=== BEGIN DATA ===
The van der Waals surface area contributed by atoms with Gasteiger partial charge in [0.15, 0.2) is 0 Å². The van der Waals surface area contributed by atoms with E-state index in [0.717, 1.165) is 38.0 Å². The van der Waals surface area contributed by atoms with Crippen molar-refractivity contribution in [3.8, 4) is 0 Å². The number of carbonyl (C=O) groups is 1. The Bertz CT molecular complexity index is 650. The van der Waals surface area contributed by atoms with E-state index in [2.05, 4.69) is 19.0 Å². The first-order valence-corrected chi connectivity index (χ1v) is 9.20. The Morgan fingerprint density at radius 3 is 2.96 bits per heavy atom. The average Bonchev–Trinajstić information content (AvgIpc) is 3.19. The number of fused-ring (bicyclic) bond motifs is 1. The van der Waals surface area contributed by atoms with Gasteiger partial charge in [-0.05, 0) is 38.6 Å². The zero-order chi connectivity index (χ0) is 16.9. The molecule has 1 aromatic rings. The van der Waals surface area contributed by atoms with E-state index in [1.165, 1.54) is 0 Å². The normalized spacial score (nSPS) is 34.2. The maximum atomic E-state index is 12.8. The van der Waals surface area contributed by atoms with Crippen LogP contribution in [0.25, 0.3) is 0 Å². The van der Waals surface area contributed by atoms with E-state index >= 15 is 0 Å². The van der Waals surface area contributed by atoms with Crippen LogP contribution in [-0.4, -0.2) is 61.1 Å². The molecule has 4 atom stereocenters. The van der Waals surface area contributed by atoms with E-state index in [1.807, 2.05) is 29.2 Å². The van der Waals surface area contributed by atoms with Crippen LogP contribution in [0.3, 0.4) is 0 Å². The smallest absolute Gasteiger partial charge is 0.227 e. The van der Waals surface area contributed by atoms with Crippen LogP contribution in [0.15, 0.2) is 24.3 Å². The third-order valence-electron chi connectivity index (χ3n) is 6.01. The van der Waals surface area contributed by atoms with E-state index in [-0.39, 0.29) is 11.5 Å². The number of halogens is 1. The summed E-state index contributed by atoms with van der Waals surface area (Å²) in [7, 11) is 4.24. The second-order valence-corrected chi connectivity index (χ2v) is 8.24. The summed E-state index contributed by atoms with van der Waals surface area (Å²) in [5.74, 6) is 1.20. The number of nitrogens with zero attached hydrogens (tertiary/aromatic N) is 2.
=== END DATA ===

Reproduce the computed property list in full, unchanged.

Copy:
The van der Waals surface area contributed by atoms with Gasteiger partial charge in [0.15, 0.2) is 0 Å². The van der Waals surface area contributed by atoms with E-state index in [0.717, 1.165) is 38.0 Å². The van der Waals surface area contributed by atoms with Crippen molar-refractivity contribution in [3.8, 4) is 0 Å². The number of carbonyl (C=O) groups is 1. The Bertz CT molecular complexity index is 650. The van der Waals surface area contributed by atoms with E-state index in [2.05, 4.69) is 19.0 Å². The first-order valence-corrected chi connectivity index (χ1v) is 9.20. The Morgan fingerprint density at radius 3 is 2.96 bits per heavy atom. The average Bonchev–Trinajstić information content (AvgIpc) is 3.19. The number of fused-ring (bicyclic) bond motifs is 1. The van der Waals surface area contributed by atoms with Gasteiger partial charge in [-0.05, 0) is 38.6 Å². The zero-order chi connectivity index (χ0) is 16.9. The molecule has 1 aromatic rings. The van der Waals surface area contributed by atoms with E-state index in [1.165, 1.54) is 0 Å². The normalized spacial score (nSPS) is 34.2. The maximum atomic E-state index is 12.8. The van der Waals surface area contributed by atoms with Crippen LogP contribution in [0.25, 0.3) is 0 Å². The van der Waals surface area contributed by atoms with E-state index >= 15 is 0 Å². The van der Waals surface area contributed by atoms with Crippen LogP contribution in [-0.4, -0.2) is 61.1 Å². The molecule has 4 atom stereocenters. The van der Waals surface area contributed by atoms with E-state index in [1.807, 2.05) is 29.2 Å². The van der Waals surface area contributed by atoms with Crippen LogP contribution in [0.3, 0.4) is 0 Å². The smallest absolute Gasteiger partial charge is 0.227 e. The van der Waals surface area contributed by atoms with Crippen LogP contribution in [0.15, 0.2) is 24.3 Å². The third-order valence-electron chi connectivity index (χ3n) is 6.01. The van der Waals surface area contributed by atoms with E-state index in [-0.39, 0.29) is 11.5 Å². The number of halogens is 1. The summed E-state index contributed by atoms with van der Waals surface area (Å²) in [7, 11) is 4.24. The second-order valence-corrected chi connectivity index (χ2v) is 8.24. The summed E-state index contributed by atoms with van der Waals surface area (Å²) in [5.74, 6) is 1.20. The number of nitrogens with zero attached hydrogens (tertiary/aromatic N) is 2.